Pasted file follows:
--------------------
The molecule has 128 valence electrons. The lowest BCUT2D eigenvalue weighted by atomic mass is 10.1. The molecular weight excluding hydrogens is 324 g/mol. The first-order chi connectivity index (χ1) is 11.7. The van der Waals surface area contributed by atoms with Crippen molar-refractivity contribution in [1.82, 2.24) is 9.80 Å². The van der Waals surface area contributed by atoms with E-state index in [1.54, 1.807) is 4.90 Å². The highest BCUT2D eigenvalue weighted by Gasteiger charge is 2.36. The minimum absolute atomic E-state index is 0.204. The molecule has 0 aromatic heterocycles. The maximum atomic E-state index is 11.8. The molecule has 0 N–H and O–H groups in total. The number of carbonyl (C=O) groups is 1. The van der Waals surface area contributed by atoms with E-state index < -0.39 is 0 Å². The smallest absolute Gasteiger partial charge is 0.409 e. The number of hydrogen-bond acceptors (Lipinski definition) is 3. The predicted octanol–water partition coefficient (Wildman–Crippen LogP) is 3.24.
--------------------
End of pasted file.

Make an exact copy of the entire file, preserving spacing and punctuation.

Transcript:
The molecule has 128 valence electrons. The lowest BCUT2D eigenvalue weighted by atomic mass is 10.1. The molecular weight excluding hydrogens is 324 g/mol. The first-order chi connectivity index (χ1) is 11.7. The van der Waals surface area contributed by atoms with Crippen molar-refractivity contribution in [1.82, 2.24) is 9.80 Å². The van der Waals surface area contributed by atoms with E-state index in [1.54, 1.807) is 4.90 Å². The highest BCUT2D eigenvalue weighted by Gasteiger charge is 2.36. The minimum absolute atomic E-state index is 0.204. The molecule has 0 aromatic heterocycles. The maximum atomic E-state index is 11.8. The molecule has 0 N–H and O–H groups in total. The number of carbonyl (C=O) groups is 1. The van der Waals surface area contributed by atoms with E-state index < -0.39 is 0 Å². The smallest absolute Gasteiger partial charge is 0.409 e. The number of hydrogen-bond acceptors (Lipinski definition) is 3. The predicted octanol–water partition coefficient (Wildman–Crippen LogP) is 3.24.